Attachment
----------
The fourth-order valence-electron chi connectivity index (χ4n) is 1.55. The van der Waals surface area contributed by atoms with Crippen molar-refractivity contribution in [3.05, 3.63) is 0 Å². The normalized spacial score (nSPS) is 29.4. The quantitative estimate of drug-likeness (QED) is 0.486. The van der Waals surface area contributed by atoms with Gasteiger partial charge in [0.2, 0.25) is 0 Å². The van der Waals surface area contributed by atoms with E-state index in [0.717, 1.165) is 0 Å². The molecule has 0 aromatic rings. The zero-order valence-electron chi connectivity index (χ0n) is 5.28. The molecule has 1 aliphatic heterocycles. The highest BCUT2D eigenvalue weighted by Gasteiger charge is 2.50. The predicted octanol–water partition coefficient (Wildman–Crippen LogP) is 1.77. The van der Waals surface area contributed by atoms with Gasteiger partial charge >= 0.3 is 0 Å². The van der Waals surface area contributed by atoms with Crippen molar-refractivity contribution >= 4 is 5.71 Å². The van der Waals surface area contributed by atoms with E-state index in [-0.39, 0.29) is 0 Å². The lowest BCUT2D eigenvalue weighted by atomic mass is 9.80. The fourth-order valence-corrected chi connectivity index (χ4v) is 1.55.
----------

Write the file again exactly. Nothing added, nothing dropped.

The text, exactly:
The fourth-order valence-electron chi connectivity index (χ4n) is 1.55. The van der Waals surface area contributed by atoms with Crippen molar-refractivity contribution in [3.05, 3.63) is 0 Å². The normalized spacial score (nSPS) is 29.4. The quantitative estimate of drug-likeness (QED) is 0.486. The van der Waals surface area contributed by atoms with Gasteiger partial charge in [0.2, 0.25) is 0 Å². The van der Waals surface area contributed by atoms with E-state index in [0.717, 1.165) is 0 Å². The molecule has 0 aromatic rings. The zero-order valence-electron chi connectivity index (χ0n) is 5.28. The molecule has 1 aliphatic heterocycles. The highest BCUT2D eigenvalue weighted by Gasteiger charge is 2.50. The predicted octanol–water partition coefficient (Wildman–Crippen LogP) is 1.77. The van der Waals surface area contributed by atoms with Gasteiger partial charge >= 0.3 is 0 Å². The van der Waals surface area contributed by atoms with Crippen molar-refractivity contribution >= 4 is 5.71 Å². The van der Waals surface area contributed by atoms with E-state index in [-0.39, 0.29) is 0 Å². The lowest BCUT2D eigenvalue weighted by atomic mass is 9.80. The fourth-order valence-corrected chi connectivity index (χ4v) is 1.55.